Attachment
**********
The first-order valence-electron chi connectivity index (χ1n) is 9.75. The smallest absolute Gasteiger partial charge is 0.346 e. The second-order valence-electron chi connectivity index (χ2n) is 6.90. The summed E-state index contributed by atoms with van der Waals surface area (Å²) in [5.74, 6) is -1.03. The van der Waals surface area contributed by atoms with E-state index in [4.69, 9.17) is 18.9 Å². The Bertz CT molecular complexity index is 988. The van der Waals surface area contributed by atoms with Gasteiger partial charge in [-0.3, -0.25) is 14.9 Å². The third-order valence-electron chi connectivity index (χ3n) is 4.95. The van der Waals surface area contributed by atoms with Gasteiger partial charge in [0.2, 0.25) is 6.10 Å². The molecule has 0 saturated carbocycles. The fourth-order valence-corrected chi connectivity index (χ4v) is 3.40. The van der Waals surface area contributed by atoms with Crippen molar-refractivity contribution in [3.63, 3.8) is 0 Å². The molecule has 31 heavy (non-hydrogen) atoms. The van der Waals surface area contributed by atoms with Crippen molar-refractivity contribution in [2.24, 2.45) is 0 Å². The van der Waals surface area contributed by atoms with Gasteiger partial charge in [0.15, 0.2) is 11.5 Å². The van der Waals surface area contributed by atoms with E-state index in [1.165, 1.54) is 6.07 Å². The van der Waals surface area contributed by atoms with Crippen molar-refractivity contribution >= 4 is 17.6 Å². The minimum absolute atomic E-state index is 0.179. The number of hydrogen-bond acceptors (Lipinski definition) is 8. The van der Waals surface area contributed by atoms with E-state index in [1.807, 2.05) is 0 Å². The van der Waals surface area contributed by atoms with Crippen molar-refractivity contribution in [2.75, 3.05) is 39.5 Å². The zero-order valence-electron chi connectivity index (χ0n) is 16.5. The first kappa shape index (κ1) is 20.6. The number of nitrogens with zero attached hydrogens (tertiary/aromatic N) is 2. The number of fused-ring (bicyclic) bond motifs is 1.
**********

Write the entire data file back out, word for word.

The first-order valence-electron chi connectivity index (χ1n) is 9.75. The smallest absolute Gasteiger partial charge is 0.346 e. The second-order valence-electron chi connectivity index (χ2n) is 6.90. The summed E-state index contributed by atoms with van der Waals surface area (Å²) in [5.74, 6) is -1.03. The van der Waals surface area contributed by atoms with E-state index in [4.69, 9.17) is 18.9 Å². The Bertz CT molecular complexity index is 988. The van der Waals surface area contributed by atoms with Gasteiger partial charge in [-0.3, -0.25) is 14.9 Å². The third-order valence-electron chi connectivity index (χ3n) is 4.95. The van der Waals surface area contributed by atoms with Gasteiger partial charge in [0.2, 0.25) is 6.10 Å². The molecule has 0 saturated carbocycles. The fourth-order valence-corrected chi connectivity index (χ4v) is 3.40. The van der Waals surface area contributed by atoms with Crippen molar-refractivity contribution in [3.63, 3.8) is 0 Å². The molecule has 31 heavy (non-hydrogen) atoms. The van der Waals surface area contributed by atoms with Crippen molar-refractivity contribution in [2.24, 2.45) is 0 Å². The van der Waals surface area contributed by atoms with Gasteiger partial charge in [0.15, 0.2) is 11.5 Å². The van der Waals surface area contributed by atoms with E-state index in [1.165, 1.54) is 6.07 Å². The van der Waals surface area contributed by atoms with Crippen molar-refractivity contribution >= 4 is 17.6 Å². The minimum absolute atomic E-state index is 0.179. The number of hydrogen-bond acceptors (Lipinski definition) is 8. The van der Waals surface area contributed by atoms with E-state index in [1.807, 2.05) is 0 Å². The van der Waals surface area contributed by atoms with Crippen molar-refractivity contribution in [2.75, 3.05) is 39.5 Å². The zero-order valence-electron chi connectivity index (χ0n) is 16.5. The first kappa shape index (κ1) is 20.6. The number of nitrogens with zero attached hydrogens (tertiary/aromatic N) is 2. The number of fused-ring (bicyclic) bond motifs is 1.